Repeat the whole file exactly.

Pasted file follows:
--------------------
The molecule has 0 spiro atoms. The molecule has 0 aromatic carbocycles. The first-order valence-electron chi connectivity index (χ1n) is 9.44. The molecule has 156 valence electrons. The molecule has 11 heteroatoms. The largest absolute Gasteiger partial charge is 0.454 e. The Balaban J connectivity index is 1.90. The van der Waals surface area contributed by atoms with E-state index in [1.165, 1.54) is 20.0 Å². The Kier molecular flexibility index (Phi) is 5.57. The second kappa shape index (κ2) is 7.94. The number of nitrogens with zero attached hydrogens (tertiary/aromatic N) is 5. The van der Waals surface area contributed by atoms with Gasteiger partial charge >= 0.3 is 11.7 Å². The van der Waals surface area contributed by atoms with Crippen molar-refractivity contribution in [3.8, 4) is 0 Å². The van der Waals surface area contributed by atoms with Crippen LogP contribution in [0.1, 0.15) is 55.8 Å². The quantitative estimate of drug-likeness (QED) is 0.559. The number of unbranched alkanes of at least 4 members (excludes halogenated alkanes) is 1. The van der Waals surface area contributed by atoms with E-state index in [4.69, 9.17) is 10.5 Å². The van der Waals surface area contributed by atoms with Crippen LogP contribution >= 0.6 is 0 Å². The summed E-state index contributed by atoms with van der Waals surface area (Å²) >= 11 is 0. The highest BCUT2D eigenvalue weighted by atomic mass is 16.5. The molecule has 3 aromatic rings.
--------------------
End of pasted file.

The molecule has 0 spiro atoms. The molecule has 0 aromatic carbocycles. The first-order valence-electron chi connectivity index (χ1n) is 9.44. The molecule has 156 valence electrons. The molecule has 11 heteroatoms. The largest absolute Gasteiger partial charge is 0.454 e. The Balaban J connectivity index is 1.90. The van der Waals surface area contributed by atoms with E-state index in [1.165, 1.54) is 20.0 Å². The Kier molecular flexibility index (Phi) is 5.57. The second kappa shape index (κ2) is 7.94. The number of nitrogens with zero attached hydrogens (tertiary/aromatic N) is 5. The van der Waals surface area contributed by atoms with Gasteiger partial charge >= 0.3 is 11.7 Å². The van der Waals surface area contributed by atoms with Crippen molar-refractivity contribution in [3.8, 4) is 0 Å². The van der Waals surface area contributed by atoms with Crippen LogP contribution in [0.1, 0.15) is 55.8 Å². The quantitative estimate of drug-likeness (QED) is 0.559. The number of unbranched alkanes of at least 4 members (excludes halogenated alkanes) is 1. The van der Waals surface area contributed by atoms with E-state index in [4.69, 9.17) is 10.5 Å². The van der Waals surface area contributed by atoms with Crippen LogP contribution >= 0.6 is 0 Å². The summed E-state index contributed by atoms with van der Waals surface area (Å²) >= 11 is 0. The highest BCUT2D eigenvalue weighted by atomic mass is 16.5. The molecule has 3 aromatic rings.